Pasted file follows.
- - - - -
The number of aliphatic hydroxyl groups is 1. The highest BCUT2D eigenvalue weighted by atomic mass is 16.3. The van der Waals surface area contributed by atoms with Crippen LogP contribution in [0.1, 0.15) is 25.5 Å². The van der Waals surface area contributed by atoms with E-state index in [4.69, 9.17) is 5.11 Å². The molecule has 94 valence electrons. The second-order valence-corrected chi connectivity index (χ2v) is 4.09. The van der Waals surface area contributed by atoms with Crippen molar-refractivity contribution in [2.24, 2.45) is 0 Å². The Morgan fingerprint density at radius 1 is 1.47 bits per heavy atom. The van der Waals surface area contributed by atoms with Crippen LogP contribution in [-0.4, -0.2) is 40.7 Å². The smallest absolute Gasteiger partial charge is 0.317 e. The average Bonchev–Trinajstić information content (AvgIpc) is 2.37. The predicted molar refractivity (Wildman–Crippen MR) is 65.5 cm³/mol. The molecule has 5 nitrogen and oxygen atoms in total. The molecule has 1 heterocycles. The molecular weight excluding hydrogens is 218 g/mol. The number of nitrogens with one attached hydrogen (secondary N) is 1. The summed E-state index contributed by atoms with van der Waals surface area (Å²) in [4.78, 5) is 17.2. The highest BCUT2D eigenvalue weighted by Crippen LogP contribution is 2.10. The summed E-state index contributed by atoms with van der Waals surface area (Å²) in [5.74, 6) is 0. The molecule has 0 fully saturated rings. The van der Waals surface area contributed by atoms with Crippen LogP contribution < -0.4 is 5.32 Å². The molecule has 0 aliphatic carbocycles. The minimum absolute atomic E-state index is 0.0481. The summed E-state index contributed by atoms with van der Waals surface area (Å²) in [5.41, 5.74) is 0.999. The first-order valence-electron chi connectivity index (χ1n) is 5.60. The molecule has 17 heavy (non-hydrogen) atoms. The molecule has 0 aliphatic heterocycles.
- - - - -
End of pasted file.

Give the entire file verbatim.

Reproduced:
The number of aliphatic hydroxyl groups is 1. The highest BCUT2D eigenvalue weighted by atomic mass is 16.3. The van der Waals surface area contributed by atoms with Crippen LogP contribution in [0.1, 0.15) is 25.5 Å². The van der Waals surface area contributed by atoms with E-state index in [4.69, 9.17) is 5.11 Å². The molecule has 94 valence electrons. The second-order valence-corrected chi connectivity index (χ2v) is 4.09. The van der Waals surface area contributed by atoms with Crippen molar-refractivity contribution in [2.24, 2.45) is 0 Å². The Morgan fingerprint density at radius 1 is 1.47 bits per heavy atom. The van der Waals surface area contributed by atoms with Crippen LogP contribution in [-0.4, -0.2) is 40.7 Å². The smallest absolute Gasteiger partial charge is 0.317 e. The average Bonchev–Trinajstić information content (AvgIpc) is 2.37. The predicted molar refractivity (Wildman–Crippen MR) is 65.5 cm³/mol. The molecule has 5 nitrogen and oxygen atoms in total. The molecule has 1 heterocycles. The molecular weight excluding hydrogens is 218 g/mol. The number of nitrogens with one attached hydrogen (secondary N) is 1. The summed E-state index contributed by atoms with van der Waals surface area (Å²) in [4.78, 5) is 17.2. The highest BCUT2D eigenvalue weighted by Crippen LogP contribution is 2.10. The summed E-state index contributed by atoms with van der Waals surface area (Å²) in [5.74, 6) is 0. The molecule has 0 fully saturated rings. The van der Waals surface area contributed by atoms with Crippen LogP contribution < -0.4 is 5.32 Å². The molecule has 0 aliphatic carbocycles. The minimum absolute atomic E-state index is 0.0481. The summed E-state index contributed by atoms with van der Waals surface area (Å²) in [5.41, 5.74) is 0.999. The first-order valence-electron chi connectivity index (χ1n) is 5.60. The molecule has 17 heavy (non-hydrogen) atoms. The molecule has 0 aliphatic heterocycles.